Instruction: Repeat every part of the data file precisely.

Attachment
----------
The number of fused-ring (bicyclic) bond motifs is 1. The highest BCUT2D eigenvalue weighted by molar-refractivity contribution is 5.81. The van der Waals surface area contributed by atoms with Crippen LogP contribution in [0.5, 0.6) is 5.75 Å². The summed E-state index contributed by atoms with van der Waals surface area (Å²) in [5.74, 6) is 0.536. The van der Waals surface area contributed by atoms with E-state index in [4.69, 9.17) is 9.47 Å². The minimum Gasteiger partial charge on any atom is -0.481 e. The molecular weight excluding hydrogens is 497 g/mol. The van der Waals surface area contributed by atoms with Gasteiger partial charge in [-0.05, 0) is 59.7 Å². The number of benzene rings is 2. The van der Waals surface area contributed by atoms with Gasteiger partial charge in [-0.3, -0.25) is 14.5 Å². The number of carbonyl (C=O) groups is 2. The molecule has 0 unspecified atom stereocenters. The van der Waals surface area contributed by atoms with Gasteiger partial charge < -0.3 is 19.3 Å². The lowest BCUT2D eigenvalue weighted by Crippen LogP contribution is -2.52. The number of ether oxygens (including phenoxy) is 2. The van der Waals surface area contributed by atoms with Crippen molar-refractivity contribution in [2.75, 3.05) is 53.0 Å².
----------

The number of fused-ring (bicyclic) bond motifs is 1. The highest BCUT2D eigenvalue weighted by molar-refractivity contribution is 5.81. The van der Waals surface area contributed by atoms with Crippen LogP contribution in [0.5, 0.6) is 5.75 Å². The summed E-state index contributed by atoms with van der Waals surface area (Å²) in [5.74, 6) is 0.536. The van der Waals surface area contributed by atoms with E-state index in [4.69, 9.17) is 9.47 Å². The minimum Gasteiger partial charge on any atom is -0.481 e. The molecular weight excluding hydrogens is 497 g/mol. The van der Waals surface area contributed by atoms with Gasteiger partial charge in [-0.05, 0) is 59.7 Å². The number of benzene rings is 2. The van der Waals surface area contributed by atoms with Gasteiger partial charge in [-0.3, -0.25) is 14.5 Å². The number of carbonyl (C=O) groups is 2. The molecule has 0 unspecified atom stereocenters. The van der Waals surface area contributed by atoms with Gasteiger partial charge < -0.3 is 19.3 Å². The lowest BCUT2D eigenvalue weighted by Crippen LogP contribution is -2.52. The number of ether oxygens (including phenoxy) is 2. The van der Waals surface area contributed by atoms with Crippen molar-refractivity contribution in [2.75, 3.05) is 53.0 Å².